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SOS Blog

Save Our Wild Salmon

Join Save Our Wild Salmon for three nights - March 18th, March 31st, and April 15th - for our Spring Wild Salmon Speaker Series.

Insta post 4This online speaker series (via zoom) will feature in-depth conversations with several experts and leaders to discuss different aspects of salmon and steelhead recovery efforts - with a focus on the Snake River Basin.

Join us on March 18, March 31, and April 15 from 6:00 to 7:30 pm PST to learn about the challenges, opportunities, and implications of restoring the lower Snake River and its endangered fish by removing four federal dams. We'll explore ways to solve today's Snake and Columbia river salmon crisis in a manner that also ensures clean, reliable, and affordable energy and prosperous communities and cultures.

These conversations and audience Q&A will be moderated by SOS' Sam Mace and Joseph Bogaard.

Please RSVP here:

Please forward/share this announcement with people who may be interested. See links to Facebook event pages listed below.

Have questions? Reach out to

 (1) Rep. Simpson's Columbia Basin Fund proposal--perspectives from veteran Northwest journalists.
Thursday, March 18th from 6:00-7:30 pm PST.

The Seattle Times' Lynda Mapes, reporter and author Rocky Barker, and the Outdoors Editor for The Lewiston Tribune, Eric Barker will share their expertise on the Snake River dams issue they've covered for years and how the Simpson proposal plays into this regional discussion.

mapes lynda credit steve ringman webLynda V. Mapes is a journalist, author, and close observer of the natural world. The Seattle Times has made a point of focusing on environmental issues for its readership; Lynda has been a key part of this effort, covering natural history, environmental topics, and issues related to Pacific Northwest indigenous cultures. Her writing connects ordinary people and nature. In 1997, while working at the Spokesman-Review in Spokane, Washington, she was awarded the Gerald Loeb award for a series on salmon recovery efforts in the Columbia Basin. It was the first time anyone looked at what the region had spent on recovery in the basin and what had resulted from those efforts. In addition to her newspaper career, she is the author of four books, including Elwha: A River Reborn. Her latest book focused on the Southern Resident orcas is scheduled for publication later this year. She lives in Seattle with her husband Douglas MacDonald. Learn more at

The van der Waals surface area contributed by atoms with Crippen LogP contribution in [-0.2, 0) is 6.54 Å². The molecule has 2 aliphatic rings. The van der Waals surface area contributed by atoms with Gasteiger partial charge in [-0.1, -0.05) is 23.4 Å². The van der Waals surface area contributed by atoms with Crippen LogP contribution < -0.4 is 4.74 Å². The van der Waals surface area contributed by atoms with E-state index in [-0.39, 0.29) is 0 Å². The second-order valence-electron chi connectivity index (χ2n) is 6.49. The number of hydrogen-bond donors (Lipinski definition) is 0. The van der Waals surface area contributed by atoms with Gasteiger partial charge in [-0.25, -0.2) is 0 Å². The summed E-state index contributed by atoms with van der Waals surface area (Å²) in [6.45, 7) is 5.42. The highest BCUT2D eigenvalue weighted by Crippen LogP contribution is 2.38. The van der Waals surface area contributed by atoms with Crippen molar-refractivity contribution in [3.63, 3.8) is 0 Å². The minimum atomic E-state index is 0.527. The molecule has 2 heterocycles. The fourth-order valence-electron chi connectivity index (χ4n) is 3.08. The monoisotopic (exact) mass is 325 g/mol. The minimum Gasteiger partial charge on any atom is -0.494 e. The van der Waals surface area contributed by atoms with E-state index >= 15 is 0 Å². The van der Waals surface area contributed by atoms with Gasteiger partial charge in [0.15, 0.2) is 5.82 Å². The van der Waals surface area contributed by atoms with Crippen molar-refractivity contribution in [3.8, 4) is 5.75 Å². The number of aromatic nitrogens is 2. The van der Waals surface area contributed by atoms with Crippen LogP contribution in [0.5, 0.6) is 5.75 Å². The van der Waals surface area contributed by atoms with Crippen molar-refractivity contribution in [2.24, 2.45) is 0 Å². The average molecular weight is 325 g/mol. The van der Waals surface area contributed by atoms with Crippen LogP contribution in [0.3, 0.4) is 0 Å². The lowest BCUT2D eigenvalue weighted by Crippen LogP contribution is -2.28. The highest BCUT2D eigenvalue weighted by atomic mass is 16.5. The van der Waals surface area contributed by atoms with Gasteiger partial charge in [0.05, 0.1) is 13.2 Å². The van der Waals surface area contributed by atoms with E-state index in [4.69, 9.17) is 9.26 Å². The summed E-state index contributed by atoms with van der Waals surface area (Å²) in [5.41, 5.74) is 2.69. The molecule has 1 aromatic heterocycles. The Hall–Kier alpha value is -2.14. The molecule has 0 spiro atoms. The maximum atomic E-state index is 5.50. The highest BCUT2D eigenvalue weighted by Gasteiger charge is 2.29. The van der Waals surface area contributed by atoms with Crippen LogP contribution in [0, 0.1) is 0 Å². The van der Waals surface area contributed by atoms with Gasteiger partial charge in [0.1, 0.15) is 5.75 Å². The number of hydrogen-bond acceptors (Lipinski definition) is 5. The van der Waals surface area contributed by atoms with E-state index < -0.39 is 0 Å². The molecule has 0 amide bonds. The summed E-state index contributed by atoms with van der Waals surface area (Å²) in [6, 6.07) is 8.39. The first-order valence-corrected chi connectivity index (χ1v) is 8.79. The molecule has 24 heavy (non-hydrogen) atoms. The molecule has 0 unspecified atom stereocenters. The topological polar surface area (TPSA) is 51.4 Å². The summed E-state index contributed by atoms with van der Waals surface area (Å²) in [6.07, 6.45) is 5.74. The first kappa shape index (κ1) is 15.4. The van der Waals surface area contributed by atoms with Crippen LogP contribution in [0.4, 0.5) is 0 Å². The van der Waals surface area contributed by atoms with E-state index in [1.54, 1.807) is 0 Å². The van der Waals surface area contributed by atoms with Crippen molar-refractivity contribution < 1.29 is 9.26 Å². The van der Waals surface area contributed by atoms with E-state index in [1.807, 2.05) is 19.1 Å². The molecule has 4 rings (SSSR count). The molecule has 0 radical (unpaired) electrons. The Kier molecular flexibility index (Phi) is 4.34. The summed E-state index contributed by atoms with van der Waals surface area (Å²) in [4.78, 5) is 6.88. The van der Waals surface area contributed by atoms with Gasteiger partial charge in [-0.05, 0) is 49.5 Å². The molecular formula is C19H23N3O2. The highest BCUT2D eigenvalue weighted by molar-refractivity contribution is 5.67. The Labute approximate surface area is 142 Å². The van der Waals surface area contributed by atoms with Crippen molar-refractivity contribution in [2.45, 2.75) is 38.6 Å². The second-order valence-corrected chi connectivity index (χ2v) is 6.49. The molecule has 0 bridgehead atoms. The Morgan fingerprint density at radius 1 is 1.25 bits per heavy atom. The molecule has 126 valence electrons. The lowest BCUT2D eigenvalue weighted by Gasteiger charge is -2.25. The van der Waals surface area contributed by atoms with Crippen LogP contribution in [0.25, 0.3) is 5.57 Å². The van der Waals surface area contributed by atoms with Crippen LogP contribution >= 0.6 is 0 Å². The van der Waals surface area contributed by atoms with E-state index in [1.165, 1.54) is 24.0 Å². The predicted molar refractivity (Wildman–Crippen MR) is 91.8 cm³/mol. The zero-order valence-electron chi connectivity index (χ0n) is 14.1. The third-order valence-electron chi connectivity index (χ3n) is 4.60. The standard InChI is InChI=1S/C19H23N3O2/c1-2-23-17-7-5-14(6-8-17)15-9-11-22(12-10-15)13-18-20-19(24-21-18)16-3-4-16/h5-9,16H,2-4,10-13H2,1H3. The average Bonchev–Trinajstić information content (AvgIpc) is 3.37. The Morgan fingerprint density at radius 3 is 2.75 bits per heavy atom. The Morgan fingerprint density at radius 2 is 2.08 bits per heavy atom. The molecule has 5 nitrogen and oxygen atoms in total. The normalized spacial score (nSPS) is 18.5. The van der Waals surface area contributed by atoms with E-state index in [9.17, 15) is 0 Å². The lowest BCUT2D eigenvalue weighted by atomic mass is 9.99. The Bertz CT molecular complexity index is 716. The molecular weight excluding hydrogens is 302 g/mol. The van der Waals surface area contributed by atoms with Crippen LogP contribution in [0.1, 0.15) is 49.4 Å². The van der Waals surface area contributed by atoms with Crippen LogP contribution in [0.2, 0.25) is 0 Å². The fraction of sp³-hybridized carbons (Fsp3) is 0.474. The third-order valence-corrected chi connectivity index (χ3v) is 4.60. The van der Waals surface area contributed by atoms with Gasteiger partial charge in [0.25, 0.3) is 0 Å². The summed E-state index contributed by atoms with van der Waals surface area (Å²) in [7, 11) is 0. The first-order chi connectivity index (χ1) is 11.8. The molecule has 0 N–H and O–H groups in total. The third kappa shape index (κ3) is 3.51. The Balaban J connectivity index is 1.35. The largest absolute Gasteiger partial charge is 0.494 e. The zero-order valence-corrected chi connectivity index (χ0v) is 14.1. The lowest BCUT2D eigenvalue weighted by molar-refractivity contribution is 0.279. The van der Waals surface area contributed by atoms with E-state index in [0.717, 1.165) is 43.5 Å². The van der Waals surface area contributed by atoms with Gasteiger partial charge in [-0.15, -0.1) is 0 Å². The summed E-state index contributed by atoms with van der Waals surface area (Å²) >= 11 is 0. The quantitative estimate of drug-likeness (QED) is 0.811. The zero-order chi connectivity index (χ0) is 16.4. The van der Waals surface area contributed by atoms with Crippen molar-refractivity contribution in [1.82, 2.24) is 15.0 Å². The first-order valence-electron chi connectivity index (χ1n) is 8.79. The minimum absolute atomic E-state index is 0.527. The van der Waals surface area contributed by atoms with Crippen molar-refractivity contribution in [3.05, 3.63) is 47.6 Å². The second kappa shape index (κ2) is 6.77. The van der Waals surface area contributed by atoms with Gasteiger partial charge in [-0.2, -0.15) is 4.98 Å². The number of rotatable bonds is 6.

Rocky Barker is an author, writer, and producer who writes a column for Writers on the Range, a service of High Country News. During his 43-year career, he covered environmental issues ranging from mining in Wisconsin, acid rain in Canada, rain forest protection in Hawaii, to fish and wildlife conservation in Russia's Far East and Africa. His paper, Mending Fences on biodiversity conservation in Hawaii, was published by the East-West Center. He is the author of Scorched Earth: How the Fires of Yellowstone Changed America. The story inspired a television movie, Firestorm: Last Stand at Yellowstone on A&E Network co-produced by Rocky. His first book, Saving All the Parts, was cited for excellence by the Sigurd F. Olson Nature Writing Award judges. He co-authored the Flyfisher’s Guide to Idaho with Ken Retallic. He retired earlier this year as environmental reporter for the Idaho Statesman, where he was the researcher for a series of editorials in 1997 calling for the breaching of four Snake River dams to save salmon. He and his wife Tina live in Boise. Learn more at

5f1a2b9293459.imageEric Barker is the outdoors editor and environmental reporter for the Lewiston Tribune and won the 2019 Dolly Connelly Award for Excellence in Environmental Reporting. Barker wrote a series of stories about the Snake and Columbia river system that explains the complex policy decisions surrounding the waterways, according to a news release about the award. His stories capture “the shift from the old debate of dams versus fish to the new reality of a rapidly changing energy market, a changing political atmosphere in Washington, and the challenge of climate change,” said Rocky Barker, a retired Idaho Statesman writer, in the news release. Barker joined the Tribune in 1997 as the education reporter and became the Outdoors and environmental reporter a year later and has been covering salmon and steelhead since. He lives in Lewiston with his wife Sadie.

Please forward/share this announcement with people who may be interested. Here is the Facebook event page for sharing with your social media networks.

(2) Snake River Vision Project: Imagining a free-flowing lower Snake for the Inland Northwest.
Wednesday, March 31st from 6:00-7:30 pm PST

In a discussion led by Sam Mace, the Inland Northwest Director of Save Our wild Salmon, in collaboration with Defenders of Wildlife and Spokane Falls Trout Unlimited, we'll dive into the Snake River Vision Project, interactive map, and perspectives from around the region. We hope to explore questions like: how a restored lower Snake River will best benefit Inland Northwest communities and economies, and what recreation, fishing, habitat, Tribal use, and other values did a free-flowing river provide before dams?